This page records many frequently asked technical questions and provides our answers to these. The focus here is on troubleshooting the installation and running the CSD Python API. For more scientifically-based questions, we direct you to the relevant sub-forums.

If your question isn’t answered here, we invite you to ask in the Technical Help sub-forum. Questions of a sensitive nature may instead be directed to support@ccdc.cam.ac.uk

Which versions of Python are supported?

We support all Python 2.7.x releases, but no others.

Can I use the CSD Python API with Anaconda Python?

On Windows and Linux, yes you can - although there are some caveats.

When installing the CSD Python API into Anaconda Python with PyQt and Qt already present the tests will fail to run. Errors such as the following ImportError will be reported:

ImportError: /home/user/python/anaconda/1.7.0/64/bin/../lib/libQt3Support.so.4: undefined symbol: _ZNK9QMenuItem10metaObjectEv 

The solution is to uninstall the Qt related packages, or to reinstall a version compiled without the –no-qt3support option.

Anaconda on Apple OS X has some known problems that will prevent the CSD Python API from running. We therefore do not recommend that you try using the CSD Python API on OS X with Anaconda Python.

How do I fix errors about “Unable to load _UtilitiesLib”?

After installing the CSD Python API on Windows, module import may fail with an error similar to ‘Unable to load _UtilitiesLib’. In this case, it likely that your computer does not contain the required Microsoft runtime libraries.These may be installed from: the Visual C++ Redistributable Package for Visual Studio 2013.

Can I use a UCS2 compatible version of Python?

The CSD Python API is unicode compatible. However, this means that one will require a Python installation with the same Universal Character Set (UCS).

The CSD Python API is compiled against a UCS4 enabled version of Python. If you use a version of Python that was compiled against UCS2 you may see the error below:

undefined symbol: _PyUnicodeUCS4_AsDefaultEncodedString

In this case you will need to compile a new version of Python with UCS4 enabled. On Linux, this can be done by downloading the source for the latest Python 2.7 release and using the commands below:

$ ./configure --prefix=/home/user/MyPython --enable- unicode=ucs4 
$ ./make
$ ./make install

Alternatively, please do get in contact with us and we can try to make a UCS2 compiled version of the CSD Python API available to you.

How do I fix libz warnings about "no version information available"?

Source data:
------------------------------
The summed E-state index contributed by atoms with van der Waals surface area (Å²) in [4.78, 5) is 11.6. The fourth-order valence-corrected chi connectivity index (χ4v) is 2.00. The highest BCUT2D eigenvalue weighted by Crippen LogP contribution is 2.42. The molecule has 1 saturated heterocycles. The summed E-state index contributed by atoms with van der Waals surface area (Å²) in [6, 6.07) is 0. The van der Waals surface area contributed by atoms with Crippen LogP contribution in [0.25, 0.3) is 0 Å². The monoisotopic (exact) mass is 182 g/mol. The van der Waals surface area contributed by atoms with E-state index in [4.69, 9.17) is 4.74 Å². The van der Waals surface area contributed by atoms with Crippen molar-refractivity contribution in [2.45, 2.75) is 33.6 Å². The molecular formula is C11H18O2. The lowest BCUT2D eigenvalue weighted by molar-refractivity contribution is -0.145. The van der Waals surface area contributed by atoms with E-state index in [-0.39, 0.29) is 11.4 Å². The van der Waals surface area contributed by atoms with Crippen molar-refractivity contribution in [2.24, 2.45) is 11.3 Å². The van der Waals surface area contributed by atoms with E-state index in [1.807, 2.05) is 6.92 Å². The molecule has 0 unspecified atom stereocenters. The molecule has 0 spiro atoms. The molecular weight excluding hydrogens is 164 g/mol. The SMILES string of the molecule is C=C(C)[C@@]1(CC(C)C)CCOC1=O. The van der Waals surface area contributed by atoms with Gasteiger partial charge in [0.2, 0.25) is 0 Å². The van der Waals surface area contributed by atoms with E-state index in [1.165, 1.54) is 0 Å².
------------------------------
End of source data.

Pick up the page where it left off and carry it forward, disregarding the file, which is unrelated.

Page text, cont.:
Depending on the version of Linux that you are using you may see a warning along the lines of:

/home/user/MyPython/python2.7/site-packages/ccdc/libz.so.1: no version information available (required by python)) 

To work around this please rename or remove the /home/user/MyPython/python2.7/site-packages/ccdc/libz.so.1 file:

$ cd /home/user/MyPython/python2.7/site-packages/ ccdc/ 
$ mv libz.so.1 backup.libz.so.1

Can I use the CSD Python API with IPython notebooks?

Yes, you can. You may, however, on Windows see a RuntimeError when you import the ccdc package:

RuntimeError: prepare_statement failed (code 1) - no such module: FTS3 - D:\my\csd\as534be_ASER.sqlite

This is due to incompatibilities between the versions of SQLite3 used. IPython loads C:\Python27\DLLs\sqlite3.dll before the ccdc module loads C:\Python27\Lib\site-packages\ccdc\sqlite3.dll. The difference between these two DLLs is that the former lacks the FTS3 sqlite module extension, which is required by some parts of the ccdc module.

The simplest solution is to replace the former DLL with the version shipped with the CSD Python API.

Why are my chemical diagrams wrong when I use highlighting with shrunken symbols?

When generating 2D diagrams of molecules and crystals it is recommended to set the ccdc.diagram.DiagramGenerator.Settings.shrink_symbols setting to False as it may otherwise give misleading images.

This issue does not manifest itself when using ccdc.entry.Entry where the 2D coordinates are taken from the CSD.

Why do I see various “Gtk-CRITICAL” messages during tests and diagram generation?

When generating 2D diagrams of molecules and crystals on some platforms, including Debian 7.8, various “Gtk-CRITICAL” messages are written to the stderr stream by underlying libraries. This only occurs when the nose module is imported.

The generated images are correct and these messages may be safely ignored.